MEDICAL & ALTERNATIVE TREATMENTS FOR MANAGING MEMORY LOSS
A diagnosis of Alzheimer's disease or other memory disorder is one of the most difficult and painful challenges older adults and their caregivers may face. Although there is no cure for age-related memory loss, a variety of medications are available to manage symptoms and behavior changes, slow down the disease process, and improve an older person's quality of life.
CURRENTLY AVAILABLE ALZHEIMER'S MEDICATIONS
Most Alzheimer's medications are prescribed to manage mild to moderate memory loss and make it possible for families to continue to care for older relatives at home. The drugs listed below are frequently prescribed to increase the ability of a person with memory loss to think, learn, reason, remember, communicate, and manage everyday
- Aricept (Donepezil): Prescribed for all stages of the disease.
- Exelon (Rivastigmine): Prescribed for mild to moderate Alzheimer's.
- Galantamine (Razadyne): Prescribed for mild to moderate Alzheimer' s.
- Exelon (Rivastigrnine): Prescribed for mild to moderate Alzheimer' s.
- Memantine (Namenda): Prescribed for moderate to severe memory loss.
- Cognex (Tacrine): Prescribed for mild to moderate Alzheimer's.
- Rivastigmine (Exelon)
- Razadyne (Galantine): Prescribed for mild to moderate Alzheimer's.
Although these medicines can greatly improve your relative's physical and memory health they may also cause significant side effects such as:
- Loss of Appetite, Weight loss
- Nausea, Vomiting
- Frequent Bowel Movements and Urination
- Weight Loss
- Behavior Changes
- Skin and Liver Disorders
- Sleep Problems, and Fatigue
QUESTIONS FOR THE DOCTOR ABOUT MEDICATIONS
Before you and your older relative make the decision to begin a medication to improve memory, be sure that you both fully understand what it is its potential side effects, how they can be managed, and if a drug needs to be discontinued or replaced with another medication.
Questions for the doctor:
- What is the name of the medicine?
- What is it supposed to do?
- How long will it take to tell if the drug is working?
- Are there any adverse reactions to look for? When it is necessary to call the doctor if they occur?
- How should the medicine be stored?
- How many times a day should it be taken?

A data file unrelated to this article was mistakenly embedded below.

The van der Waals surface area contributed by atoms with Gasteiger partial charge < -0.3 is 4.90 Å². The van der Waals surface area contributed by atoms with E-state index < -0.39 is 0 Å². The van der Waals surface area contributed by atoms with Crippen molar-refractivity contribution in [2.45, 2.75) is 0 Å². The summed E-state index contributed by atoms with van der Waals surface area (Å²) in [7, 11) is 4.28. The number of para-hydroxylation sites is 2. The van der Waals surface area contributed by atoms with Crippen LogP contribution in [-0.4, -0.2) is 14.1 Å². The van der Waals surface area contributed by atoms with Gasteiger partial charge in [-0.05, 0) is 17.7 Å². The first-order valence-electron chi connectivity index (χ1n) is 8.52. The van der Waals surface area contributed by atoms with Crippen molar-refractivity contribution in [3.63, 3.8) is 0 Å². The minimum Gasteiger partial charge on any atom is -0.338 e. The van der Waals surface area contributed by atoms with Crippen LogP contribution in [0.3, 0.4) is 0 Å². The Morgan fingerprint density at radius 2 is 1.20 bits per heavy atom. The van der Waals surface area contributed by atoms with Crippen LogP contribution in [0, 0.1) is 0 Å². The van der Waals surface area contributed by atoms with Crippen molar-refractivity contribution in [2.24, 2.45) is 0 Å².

- Should the medicine be taken with or without food?
- Are there side effects? What should we do if they occur?
- Can pills be crushed and mixed with food?
- What should we do if my relative misses a dose?
- Are there any foods that should be avoided?
Many chain pharmacies have a drug information page on their website that explains how a medicine should be taken, possible side effects, and other resources you can use to learn more about your parent's medicines.
Pharmacists are also excellent sources of information about prescription and nonprescription drugs. They advise patients about the correct way to take medicines and suggest over-the-counter treatments for minor ailments.
Some caregivers may consider using ginkgo biloba, coenzyme Q, Omega-3 fatty acids, vitamins, herbal preparations, melatonin or other alternative remedies to treat their parent's memory disorder. These products are often sold on the Internet or in health food stores. Although such "treatments" may be harmless they are not tested by the FDA so
no records of ingredients or reactions are available to potential users and many are expensive.
ADD SOME FUN TO YOUR PARENT'S LIFE
Keeping busy provides much-needed structure to the day and helps your parent feel like a productive member of the family. Enjoyable activities prevent boredom, help maintain basic living skills, and give both of you a break from the daily round of caregiving and household chores. Taking a walk around the block, listening to "oldies but goodies" records, or treating yourselves to ice cream and you'll both forget about memory loss!
A version of this article appeared in the Private Health News.